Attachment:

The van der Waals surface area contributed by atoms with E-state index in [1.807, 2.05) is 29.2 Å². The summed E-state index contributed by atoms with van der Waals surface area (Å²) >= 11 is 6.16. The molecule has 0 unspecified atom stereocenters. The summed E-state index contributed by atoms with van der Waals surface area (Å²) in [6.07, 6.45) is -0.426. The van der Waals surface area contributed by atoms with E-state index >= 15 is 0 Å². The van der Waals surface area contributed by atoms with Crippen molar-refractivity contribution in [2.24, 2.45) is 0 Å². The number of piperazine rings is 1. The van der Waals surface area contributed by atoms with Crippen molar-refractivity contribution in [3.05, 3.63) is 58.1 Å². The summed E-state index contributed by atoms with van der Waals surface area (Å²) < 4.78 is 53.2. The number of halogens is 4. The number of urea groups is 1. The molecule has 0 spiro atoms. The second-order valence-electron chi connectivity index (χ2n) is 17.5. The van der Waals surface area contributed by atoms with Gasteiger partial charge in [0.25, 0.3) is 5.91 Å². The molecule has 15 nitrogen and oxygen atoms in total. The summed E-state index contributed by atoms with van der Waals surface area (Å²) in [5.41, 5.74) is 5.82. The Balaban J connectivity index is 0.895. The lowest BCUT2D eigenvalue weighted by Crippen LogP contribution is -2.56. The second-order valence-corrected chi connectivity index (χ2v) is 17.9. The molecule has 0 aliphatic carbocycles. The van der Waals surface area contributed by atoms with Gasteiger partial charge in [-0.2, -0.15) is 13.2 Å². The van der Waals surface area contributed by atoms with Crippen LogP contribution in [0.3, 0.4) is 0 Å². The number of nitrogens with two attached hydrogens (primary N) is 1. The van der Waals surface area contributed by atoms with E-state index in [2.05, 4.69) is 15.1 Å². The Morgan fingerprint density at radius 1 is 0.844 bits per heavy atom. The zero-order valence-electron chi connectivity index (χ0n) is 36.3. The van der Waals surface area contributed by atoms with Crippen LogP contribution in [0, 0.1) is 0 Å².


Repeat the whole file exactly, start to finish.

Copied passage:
The van der Waals surface area contributed by atoms with E-state index in [1.807, 2.05) is 29.2 Å². The summed E-state index contributed by atoms with van der Waals surface area (Å²) >= 11 is 6.16. The molecule has 0 unspecified atom stereocenters. The summed E-state index contributed by atoms with van der Waals surface area (Å²) in [6.07, 6.45) is -0.426. The van der Waals surface area contributed by atoms with E-state index >= 15 is 0 Å². The van der Waals surface area contributed by atoms with Crippen molar-refractivity contribution in [2.24, 2.45) is 0 Å². The number of piperazine rings is 1. The van der Waals surface area contributed by atoms with Crippen molar-refractivity contribution in [3.05, 3.63) is 58.1 Å². The summed E-state index contributed by atoms with van der Waals surface area (Å²) < 4.78 is 53.2. The number of halogens is 4. The number of urea groups is 1. The molecule has 0 spiro atoms. The second-order valence-electron chi connectivity index (χ2n) is 17.5. The van der Waals surface area contributed by atoms with Gasteiger partial charge in [0.25, 0.3) is 5.91 Å². The molecule has 15 nitrogen and oxygen atoms in total. The summed E-state index contributed by atoms with van der Waals surface area (Å²) in [5.41, 5.74) is 5.82. The Balaban J connectivity index is 0.895. The lowest BCUT2D eigenvalue weighted by Crippen LogP contribution is -2.56. The second-order valence-corrected chi connectivity index (χ2v) is 17.9. The molecule has 0 aliphatic carbocycles. The van der Waals surface area contributed by atoms with Gasteiger partial charge in [-0.2, -0.15) is 13.2 Å². The van der Waals surface area contributed by atoms with Crippen LogP contribution in [0.3, 0.4) is 0 Å². The number of nitrogens with two attached hydrogens (primary N) is 1. The van der Waals surface area contributed by atoms with E-state index in [2.05, 4.69) is 15.1 Å². The Morgan fingerprint density at radius 1 is 0.844 bits per heavy atom. The zero-order valence-electron chi connectivity index (χ0n) is 36.3. The van der Waals surface area contributed by atoms with Crippen LogP contribution in [0, 0.1) is 0 Å².